Man escapes life sentence in habitual criminal case
A Carson City man facing life in prison for being a habitual criminal narrowly escaped that fate Tuesday when a judge declined to impose the sentence, saying life in prison is reserved “for the worst of the worst.”
Scott Tyzbir, 39, was instead given a sentence of 19 to 48 months in prison for possession of a controlled substance and two to five years for possession of a stolen vehicle. The sentences will be served back to back, said Chief Deputy District Attorney Anne Langer.
It was only the second time the Carson City District Attorney’s Office filed charges based on the habitual-criminal enhancement.
Under Nevada law, a person can be deemed a habitual criminal who has been convicted three times of a felony, or five times of a petty larceny or a misdemeanor or gross misdemeanor of which fraud or the intent to defraud is an element. The sentence can be life in prison without parole, life in prison with parole, or 25 years with parole after 10.
In 1993, Richard Tanksley was sentenced to life in prison by then-District Judge Michael Fondi based on the habitual criminal statute when he was being tried on charges of extortion and arson. Previously, Tanksley was convicted of criminal mischief in 1977, aggravated assault in 1982, and as an ex-felon in possession of a firearm in 1990 – all felonies – prior to the 1993 convictions.
Fondi made national news when he ordered Tanksley’s mouth taped shut for the remainder of the hearing and found him in contempt of court after Tanksley repeatedly interrupted him.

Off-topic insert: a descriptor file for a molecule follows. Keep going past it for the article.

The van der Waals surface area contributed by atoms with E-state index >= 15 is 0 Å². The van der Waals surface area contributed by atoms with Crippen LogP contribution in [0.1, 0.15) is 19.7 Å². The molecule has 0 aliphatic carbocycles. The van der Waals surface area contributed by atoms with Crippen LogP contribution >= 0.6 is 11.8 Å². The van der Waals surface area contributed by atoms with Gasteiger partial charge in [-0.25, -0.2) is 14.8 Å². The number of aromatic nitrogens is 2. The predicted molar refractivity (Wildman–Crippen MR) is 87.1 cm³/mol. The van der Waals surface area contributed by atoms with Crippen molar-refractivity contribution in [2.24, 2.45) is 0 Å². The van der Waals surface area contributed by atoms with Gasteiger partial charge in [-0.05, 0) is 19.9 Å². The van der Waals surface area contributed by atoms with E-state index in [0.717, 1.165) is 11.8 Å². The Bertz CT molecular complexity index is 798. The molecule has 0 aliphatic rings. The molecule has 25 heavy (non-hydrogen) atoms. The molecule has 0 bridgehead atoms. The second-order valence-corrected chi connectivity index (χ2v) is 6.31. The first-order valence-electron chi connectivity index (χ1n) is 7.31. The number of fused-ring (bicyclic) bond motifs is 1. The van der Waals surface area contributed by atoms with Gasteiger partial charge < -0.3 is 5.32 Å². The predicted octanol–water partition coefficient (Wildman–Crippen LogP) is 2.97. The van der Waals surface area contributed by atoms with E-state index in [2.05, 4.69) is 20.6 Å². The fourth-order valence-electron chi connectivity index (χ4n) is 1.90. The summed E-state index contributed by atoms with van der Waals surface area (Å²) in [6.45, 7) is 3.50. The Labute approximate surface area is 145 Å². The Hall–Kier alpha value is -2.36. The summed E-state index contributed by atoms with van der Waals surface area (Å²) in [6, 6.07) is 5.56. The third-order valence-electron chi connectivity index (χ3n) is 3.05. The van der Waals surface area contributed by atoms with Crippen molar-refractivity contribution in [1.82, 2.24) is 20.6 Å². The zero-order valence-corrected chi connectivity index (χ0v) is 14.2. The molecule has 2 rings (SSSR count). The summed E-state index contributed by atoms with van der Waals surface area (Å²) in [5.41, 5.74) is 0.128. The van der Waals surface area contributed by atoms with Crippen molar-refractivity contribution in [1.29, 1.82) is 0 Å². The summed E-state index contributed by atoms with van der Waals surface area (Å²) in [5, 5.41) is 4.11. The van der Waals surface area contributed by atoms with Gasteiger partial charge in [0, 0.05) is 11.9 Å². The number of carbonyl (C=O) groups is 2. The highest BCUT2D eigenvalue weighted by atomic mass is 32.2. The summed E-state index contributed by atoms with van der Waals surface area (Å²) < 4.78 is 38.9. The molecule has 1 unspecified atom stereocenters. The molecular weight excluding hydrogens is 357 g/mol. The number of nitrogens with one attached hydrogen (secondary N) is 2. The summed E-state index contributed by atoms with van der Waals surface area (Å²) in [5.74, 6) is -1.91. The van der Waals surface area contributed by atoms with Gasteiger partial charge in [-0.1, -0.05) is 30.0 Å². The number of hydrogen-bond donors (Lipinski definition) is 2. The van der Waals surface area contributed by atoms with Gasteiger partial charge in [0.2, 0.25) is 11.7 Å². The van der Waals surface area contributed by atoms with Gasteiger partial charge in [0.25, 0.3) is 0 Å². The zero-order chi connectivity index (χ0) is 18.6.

Tanksley was 51 when he died in prison April 3, 2003, from an undisclosed illness.
Prosecutor Langer said Tyzbir’s repeated failure to abide by the law put him in the same category as Tanksley.
“Tyzbir has five felonies, and he’d gone to prison at least twice,” she said. “What we felt made him a danger to the community was each time he got out of prison he’d immediately start committing crimes.”
In the criminal complaint filed against him, Langer listed Tyzbir’s convictions:
– A June 1994 conviction for attempted theft.
– A June 1998 conviction for possession of a controlled substance
– A June 2003 conviction of possession of a controlled substance and failure to stop on the signal of a peace officer.
In January, two juries at separate trials found Tyzbir guilty of possession of .23 grams of methamphetamine and possession of a stolen motor vehicle.
But Defense Attorney Kay Armstrong said Tyzbir’s admission that he has a problem with methamphetamine, and his mother’s plea to the court for leniency may have played a part in District Judge Bill Maddox’s decision against the enhancement.
Armstrong said she and her client “were both relieved” at the sentence.
Maddox also suggested Tyzbir enroll in a drug treatment program while serving his sentence. He is eligible for parole in 43 months.
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